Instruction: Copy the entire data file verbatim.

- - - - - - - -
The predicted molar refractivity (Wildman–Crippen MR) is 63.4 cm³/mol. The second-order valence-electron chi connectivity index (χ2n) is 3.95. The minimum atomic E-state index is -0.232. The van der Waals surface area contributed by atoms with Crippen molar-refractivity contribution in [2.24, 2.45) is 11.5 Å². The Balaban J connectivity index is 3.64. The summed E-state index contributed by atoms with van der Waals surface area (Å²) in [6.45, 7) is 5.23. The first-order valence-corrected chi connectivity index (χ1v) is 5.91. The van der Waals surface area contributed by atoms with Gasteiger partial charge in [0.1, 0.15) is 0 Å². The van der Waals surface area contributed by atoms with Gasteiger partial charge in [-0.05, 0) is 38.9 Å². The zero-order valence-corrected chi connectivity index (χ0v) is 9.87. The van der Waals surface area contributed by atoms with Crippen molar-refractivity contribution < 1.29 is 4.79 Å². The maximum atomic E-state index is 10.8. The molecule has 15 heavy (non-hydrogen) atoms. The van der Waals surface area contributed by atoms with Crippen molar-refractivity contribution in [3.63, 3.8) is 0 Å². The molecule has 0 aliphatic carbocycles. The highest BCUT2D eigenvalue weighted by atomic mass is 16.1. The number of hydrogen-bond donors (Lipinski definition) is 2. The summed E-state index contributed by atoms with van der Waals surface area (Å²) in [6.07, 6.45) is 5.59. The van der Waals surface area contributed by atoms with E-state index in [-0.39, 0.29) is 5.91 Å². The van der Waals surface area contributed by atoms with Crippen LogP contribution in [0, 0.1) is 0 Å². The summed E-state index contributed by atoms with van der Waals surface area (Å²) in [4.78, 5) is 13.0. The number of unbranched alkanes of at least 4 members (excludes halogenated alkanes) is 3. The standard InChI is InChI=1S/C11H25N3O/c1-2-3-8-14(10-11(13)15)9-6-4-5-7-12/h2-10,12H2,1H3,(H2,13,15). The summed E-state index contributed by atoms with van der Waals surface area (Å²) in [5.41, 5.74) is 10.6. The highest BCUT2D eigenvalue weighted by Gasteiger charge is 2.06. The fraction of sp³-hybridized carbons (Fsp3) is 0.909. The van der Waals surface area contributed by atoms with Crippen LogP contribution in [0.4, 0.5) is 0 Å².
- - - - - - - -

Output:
The predicted molar refractivity (Wildman–Crippen MR) is 63.4 cm³/mol. The second-order valence-electron chi connectivity index (χ2n) is 3.95. The minimum atomic E-state index is -0.232. The van der Waals surface area contributed by atoms with Crippen molar-refractivity contribution in [2.24, 2.45) is 11.5 Å². The Balaban J connectivity index is 3.64. The summed E-state index contributed by atoms with van der Waals surface area (Å²) in [6.45, 7) is 5.23. The first-order valence-corrected chi connectivity index (χ1v) is 5.91. The van der Waals surface area contributed by atoms with Gasteiger partial charge in [0.1, 0.15) is 0 Å². The van der Waals surface area contributed by atoms with Gasteiger partial charge in [-0.05, 0) is 38.9 Å². The zero-order valence-corrected chi connectivity index (χ0v) is 9.87. The van der Waals surface area contributed by atoms with Crippen molar-refractivity contribution < 1.29 is 4.79 Å². The maximum atomic E-state index is 10.8. The molecule has 15 heavy (non-hydrogen) atoms. The van der Waals surface area contributed by atoms with Crippen molar-refractivity contribution in [3.63, 3.8) is 0 Å². The molecule has 0 aliphatic carbocycles. The highest BCUT2D eigenvalue weighted by atomic mass is 16.1. The number of hydrogen-bond donors (Lipinski definition) is 2. The summed E-state index contributed by atoms with van der Waals surface area (Å²) in [6.07, 6.45) is 5.59. The van der Waals surface area contributed by atoms with E-state index in [-0.39, 0.29) is 5.91 Å². The van der Waals surface area contributed by atoms with Crippen LogP contribution in [0, 0.1) is 0 Å². The summed E-state index contributed by atoms with van der Waals surface area (Å²) in [4.78, 5) is 13.0. The number of unbranched alkanes of at least 4 members (excludes halogenated alkanes) is 3. The standard InChI is InChI=1S/C11H25N3O/c1-2-3-8-14(10-11(13)15)9-6-4-5-7-12/h2-10,12H2,1H3,(H2,13,15). The summed E-state index contributed by atoms with van der Waals surface area (Å²) in [5.41, 5.74) is 10.6. The highest BCUT2D eigenvalue weighted by Gasteiger charge is 2.06. The fraction of sp³-hybridized carbons (Fsp3) is 0.909. The van der Waals surface area contributed by atoms with Crippen LogP contribution in [0.4, 0.5) is 0 Å².